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The Kids Lit Quiz was founded in New Zealand by Wayne Mills and has since spread internationally to Australia, Canada the US, China, Hong Kong, Singapore and South Africa. And the UK of course. The idea is to provide a chance for readers to compete and be rewarded in the same way as athletes.

Since the heats started in Scotland we’ve participated all but once. Our best performance was 4th, although there was a moment a couple of years ago when we were leading at half-time. Petrifying but very exciting.

Here’s some thoughts about getting a team together:

  • Persuasion. The majority of pupils won’t believe that they know enough to take part in a quiz about books, so they’ve got to be persuaded to take part. The first round takes place in one of the regular fortnightly Library visits. The questions are pretty simple, covering stories in all formats to give the pupils the best chance of answering and they work in teams so give a competitive edge. It’s fun, but even so, it’s sometimes sad how many young people don’t know nursery rhymes or fairy tales. On the other hand, we’re quick to point out that they do actually know lots of stories from cartoons and films and even adverts. Turning the focus from books to stories makes a huge difference too.
  • Volunteering. At this point we ask for volunteers to come along to take part in an individual quiz at lunchtime. More pupils will be interested by now, but separating yourself from the crowd is difficult for some, more forget, and some won’t come along if it means walking away from their friends for half an hour. So we run the individual heats over a week, putting questions onto a rolling powerpoint so people can drop in at any time. Daily reminders help too.
  • Competitiveness. My daughter is story-mad. We’ve always tested ourselves on the KLQ sample questions, and she’s always scored highly. It’s a shame that her school doesn’t take part, but even if it did, she wouldn’t participate. She just isn’t competitive. In fact, she dislikes competitions. And she’s not the only one. So there’s got to be equal focus on the competition and the fun.
  • Terminology. Pupils wandered into the LRC one lunchtime during the heats and asked what was going on. We explained it was a quiz and did they want to take part? And they did take part and they did really well, so I asked them if they had missed the assembly announcements about the Kids Lit Quiz.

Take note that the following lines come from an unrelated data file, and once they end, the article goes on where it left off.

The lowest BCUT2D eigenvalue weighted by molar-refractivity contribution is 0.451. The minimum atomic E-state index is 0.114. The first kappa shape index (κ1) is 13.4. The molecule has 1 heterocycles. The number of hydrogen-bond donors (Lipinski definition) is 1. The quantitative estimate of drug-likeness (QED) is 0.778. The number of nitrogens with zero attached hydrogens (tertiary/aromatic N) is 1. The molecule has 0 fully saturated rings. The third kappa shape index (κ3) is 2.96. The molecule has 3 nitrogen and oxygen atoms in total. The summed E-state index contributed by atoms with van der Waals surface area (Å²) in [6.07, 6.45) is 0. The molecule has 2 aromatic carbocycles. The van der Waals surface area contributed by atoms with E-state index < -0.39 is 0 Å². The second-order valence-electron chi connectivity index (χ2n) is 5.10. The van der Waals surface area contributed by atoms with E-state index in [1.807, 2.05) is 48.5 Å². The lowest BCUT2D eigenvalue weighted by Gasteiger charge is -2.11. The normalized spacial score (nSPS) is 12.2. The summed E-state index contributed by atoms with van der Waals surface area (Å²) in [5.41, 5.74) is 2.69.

The Kids Lit Quiz, Miss? Nah, we don’t read Literature.

    THAT was a a real eye-opener. I’ve been careful about promotion ever since.

  • Lateral thinking. Figuring out the answers is just as important as knowing them, so decent guesses can be just as important as the right answers.
  • Supporter pupils. The KLQ allows teams to bring supporters. With two teams, that’s twelve pupils, making a great group to work with. The teams are eventually picked out a hat. This year, though, there was a little upset, as one of the pupils didn’t want to be in the team without her friend. Despite my best persuasions, I couldn’t change her mind, so she pulled another name out. In fact she pulled her friend’s name out, but her friend had no intention of losing her place.
  • Supporter staff. Get other members of staff involved. The PT English was able to come along this year for the first time and she had a blast – she even won a prize! It was a major topic of conversation on the way home.
  • Timing. The quiz takes place in November and it’s all too easy to forget about it in the usual chaos of the start of term, but getting everything underway earlier makes more time for the selection process. Finding out about different genres, nursery rhymes, fairy tales, films, making up questions etc makes for a great lunchtime activity too, so there’s every reason to launch everything early as possible.
  • Finally. This is all about fun and encouraging reading. As often as possible, any time a book is mentioned, there’s a a copy to hand. If there’s a film version, it’s mentioned. If it’s a nursery rhyme, my singing is inflicted on the class 🙂 And we always buy a book for the participating teams, so they can get it signed by the authors that come along. And despite all that, some kids will never want to take part and that’s their perogative.

Our two teams were brilliant this year. We weren’t anywhere near the top but they worked together, they answered everything as best they could, and they weren’t despondent that they didn’t win. That’s success as far as I’m concerned.

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